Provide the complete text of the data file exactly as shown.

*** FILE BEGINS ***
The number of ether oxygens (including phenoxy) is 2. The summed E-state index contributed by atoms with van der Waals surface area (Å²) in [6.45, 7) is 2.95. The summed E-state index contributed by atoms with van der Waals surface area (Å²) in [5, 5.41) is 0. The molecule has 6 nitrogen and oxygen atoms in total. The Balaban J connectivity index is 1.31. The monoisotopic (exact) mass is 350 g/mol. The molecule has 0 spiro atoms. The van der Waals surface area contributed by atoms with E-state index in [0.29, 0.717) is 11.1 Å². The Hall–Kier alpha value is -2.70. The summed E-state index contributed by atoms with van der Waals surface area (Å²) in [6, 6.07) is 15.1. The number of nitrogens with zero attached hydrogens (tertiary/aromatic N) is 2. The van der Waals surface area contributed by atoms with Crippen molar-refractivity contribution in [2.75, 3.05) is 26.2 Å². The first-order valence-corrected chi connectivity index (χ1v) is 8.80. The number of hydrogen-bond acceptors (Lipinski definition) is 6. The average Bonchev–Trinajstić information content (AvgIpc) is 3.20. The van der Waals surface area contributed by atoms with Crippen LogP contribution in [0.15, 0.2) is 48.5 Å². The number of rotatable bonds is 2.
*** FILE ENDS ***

The number of ether oxygens (including phenoxy) is 2. The summed E-state index contributed by atoms with van der Waals surface area (Å²) in [6.45, 7) is 2.95. The summed E-state index contributed by atoms with van der Waals surface area (Å²) in [5, 5.41) is 0. The molecule has 6 nitrogen and oxygen atoms in total. The Balaban J connectivity index is 1.31. The monoisotopic (exact) mass is 350 g/mol. The molecule has 0 spiro atoms. The van der Waals surface area contributed by atoms with E-state index in [0.29, 0.717) is 11.1 Å². The Hall–Kier alpha value is -2.70. The summed E-state index contributed by atoms with van der Waals surface area (Å²) in [6, 6.07) is 15.1. The number of nitrogens with zero attached hydrogens (tertiary/aromatic N) is 2. The van der Waals surface area contributed by atoms with Crippen molar-refractivity contribution in [2.75, 3.05) is 26.2 Å². The first-order valence-corrected chi connectivity index (χ1v) is 8.80. The number of hydrogen-bond acceptors (Lipinski definition) is 6. The average Bonchev–Trinajstić information content (AvgIpc) is 3.20. The van der Waals surface area contributed by atoms with Crippen LogP contribution in [0.15, 0.2) is 48.5 Å². The number of rotatable bonds is 2.